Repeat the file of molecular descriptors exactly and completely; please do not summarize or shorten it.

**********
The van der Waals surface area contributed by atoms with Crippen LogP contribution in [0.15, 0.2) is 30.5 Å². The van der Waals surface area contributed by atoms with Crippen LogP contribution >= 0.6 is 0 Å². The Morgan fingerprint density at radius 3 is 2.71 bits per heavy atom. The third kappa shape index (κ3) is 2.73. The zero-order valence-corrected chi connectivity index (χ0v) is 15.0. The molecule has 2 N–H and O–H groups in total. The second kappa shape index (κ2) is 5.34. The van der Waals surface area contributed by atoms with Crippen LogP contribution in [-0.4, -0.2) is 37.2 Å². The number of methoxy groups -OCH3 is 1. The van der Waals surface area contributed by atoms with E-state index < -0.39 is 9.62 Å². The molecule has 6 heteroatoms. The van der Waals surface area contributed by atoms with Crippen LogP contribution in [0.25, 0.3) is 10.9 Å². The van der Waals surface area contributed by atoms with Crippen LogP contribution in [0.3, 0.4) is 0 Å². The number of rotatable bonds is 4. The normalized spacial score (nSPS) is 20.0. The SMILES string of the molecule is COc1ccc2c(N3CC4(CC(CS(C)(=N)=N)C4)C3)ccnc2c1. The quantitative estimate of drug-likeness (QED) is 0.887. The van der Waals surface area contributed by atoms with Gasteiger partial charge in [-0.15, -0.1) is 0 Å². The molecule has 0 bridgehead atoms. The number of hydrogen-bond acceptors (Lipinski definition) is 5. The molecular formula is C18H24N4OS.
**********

The van der Waals surface area contributed by atoms with Crippen LogP contribution in [0.15, 0.2) is 30.5 Å². The van der Waals surface area contributed by atoms with Crippen LogP contribution >= 0.6 is 0 Å². The Morgan fingerprint density at radius 3 is 2.71 bits per heavy atom. The third kappa shape index (κ3) is 2.73. The zero-order valence-corrected chi connectivity index (χ0v) is 15.0. The molecule has 2 N–H and O–H groups in total. The second kappa shape index (κ2) is 5.34. The van der Waals surface area contributed by atoms with Crippen LogP contribution in [-0.4, -0.2) is 37.2 Å². The number of methoxy groups -OCH3 is 1. The van der Waals surface area contributed by atoms with E-state index < -0.39 is 9.62 Å². The molecule has 6 heteroatoms. The van der Waals surface area contributed by atoms with Crippen LogP contribution in [0.25, 0.3) is 10.9 Å². The van der Waals surface area contributed by atoms with Crippen LogP contribution in [0.3, 0.4) is 0 Å². The number of rotatable bonds is 4. The normalized spacial score (nSPS) is 20.0. The SMILES string of the molecule is COc1ccc2c(N3CC4(CC(CS(C)(=N)=N)C4)C3)ccnc2c1. The quantitative estimate of drug-likeness (QED) is 0.887. The van der Waals surface area contributed by atoms with Gasteiger partial charge in [-0.15, -0.1) is 0 Å². The molecule has 0 bridgehead atoms. The number of hydrogen-bond acceptors (Lipinski definition) is 5. The molecular formula is C18H24N4OS.